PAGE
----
There is no doubt that sculpture has always existed as one of the oldest art forms today. In a historically rich subcontinent such as India, sculpture has played an integral role in shaping the essence behind the traditional visuals of India. For every historical movement that occurred in the subcontinent, sculpture has been the most obvious means of expressing the socio-cultural nuances that kept altering with time. It is interesting to note that sculptures of India act as forerunners when it comes to understanding the social construct of the society at large. 

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Traditional visuals of India - Sheet1
Ashokan Pillar with Lion Capital_©Artistize

The Advent of Sculpture within the Subcontinent

Sculpture as an art form has always reflected profoundly on the rich culture and heritage that India celebrates. With the diversity of multiple religions that exist in the subcontinent, it is no surprise that the sculptural diversity is also visually evident across the country. With expert traditional craftsmanship and durability that has lasted for years, there are a few sculptures that stand out the most for their distinct qualities. 

Ashoka Pillars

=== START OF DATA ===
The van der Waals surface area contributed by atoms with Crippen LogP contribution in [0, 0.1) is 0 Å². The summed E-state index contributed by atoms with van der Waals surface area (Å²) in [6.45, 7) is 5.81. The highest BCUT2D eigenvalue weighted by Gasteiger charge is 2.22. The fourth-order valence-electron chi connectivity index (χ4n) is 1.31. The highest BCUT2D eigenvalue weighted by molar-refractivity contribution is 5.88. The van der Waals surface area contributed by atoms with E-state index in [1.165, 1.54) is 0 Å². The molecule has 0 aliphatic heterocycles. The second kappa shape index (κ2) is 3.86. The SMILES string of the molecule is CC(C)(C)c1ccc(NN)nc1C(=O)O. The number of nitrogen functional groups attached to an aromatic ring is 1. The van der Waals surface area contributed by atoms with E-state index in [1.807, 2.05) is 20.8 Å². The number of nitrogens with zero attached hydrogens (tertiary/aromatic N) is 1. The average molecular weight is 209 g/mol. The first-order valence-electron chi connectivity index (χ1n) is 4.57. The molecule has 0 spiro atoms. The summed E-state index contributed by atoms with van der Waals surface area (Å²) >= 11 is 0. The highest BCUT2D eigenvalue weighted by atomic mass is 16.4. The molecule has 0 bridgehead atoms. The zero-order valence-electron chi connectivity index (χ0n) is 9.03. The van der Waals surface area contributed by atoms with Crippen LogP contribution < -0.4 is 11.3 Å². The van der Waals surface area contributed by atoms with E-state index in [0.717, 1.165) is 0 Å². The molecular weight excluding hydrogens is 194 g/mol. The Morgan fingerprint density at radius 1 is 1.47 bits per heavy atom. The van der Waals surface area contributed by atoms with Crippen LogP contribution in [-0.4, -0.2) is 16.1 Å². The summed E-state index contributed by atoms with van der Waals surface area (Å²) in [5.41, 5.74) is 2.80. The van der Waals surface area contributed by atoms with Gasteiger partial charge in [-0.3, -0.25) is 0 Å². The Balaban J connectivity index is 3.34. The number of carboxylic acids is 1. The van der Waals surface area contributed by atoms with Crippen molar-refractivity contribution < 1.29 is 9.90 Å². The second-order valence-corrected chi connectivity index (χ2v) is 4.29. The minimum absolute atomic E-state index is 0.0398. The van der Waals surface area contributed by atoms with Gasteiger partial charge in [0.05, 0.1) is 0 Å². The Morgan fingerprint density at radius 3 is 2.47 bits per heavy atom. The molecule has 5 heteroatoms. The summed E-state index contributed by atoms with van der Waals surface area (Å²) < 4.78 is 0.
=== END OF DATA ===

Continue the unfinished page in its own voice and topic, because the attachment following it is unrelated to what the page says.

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Lion Capital, Ashokan Pillar at Sarnath_©Indian Child

One of the first sculptures that can be discussed are the infamous Ashoka Pillars. A series of columns that are strewn across India, they are arguably one of the most repetitive examples of traditional sculptures of India.  Initiated during the reign of the Mauryan Emperor Ashoka, these monolithic columns are the earliest known sculptural remains in India. The pillars were a symbol of the Buddhist faith, and the respective location of each pillar represents the ‘axis mundi’ (the axis on which the earth spins). In other words, the pillars were iconic monumental structures that spoke of the regime’s desire to spread their religion across their capsized lands. 

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The most celebrated of Ashokan pillars is the one erected at Sarnath. The site is not only symbolic as the first place where Buddha is supposedly said to have delivered his very first sermon but, the iconic symbol of the 4 Lions is now the national emblem of India. It is also depicted on the national currency, which reinstates the fact that sculptural art has a more profound visual impact on the masses for various reasons apart from just aesthetic pleasure. 

The Sanchi Stupa

Traditional visuals of India - Sheet3
Sanchi Stupa_©Artistize

The Sanchi Stupa is another fascinating sculptural icon of India that stands out due to its magnified scale and overall aesthetics. Again, used primarily as a religious symbol, this stupa stands out because of its sculptural feel. Acclaimed as a traditional Indian visual, the dome covering the stupa alongside the pillars that are embellished with symbolic creatures leading into the space creates an ethereal feel, the same impact perhaps which Ashoka wanted to invoke in his followers through a religious sculptural symbol. 

The Ajanta Caves

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Ajanta Caves_©Artistize
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Ajanta Caves_©Artistize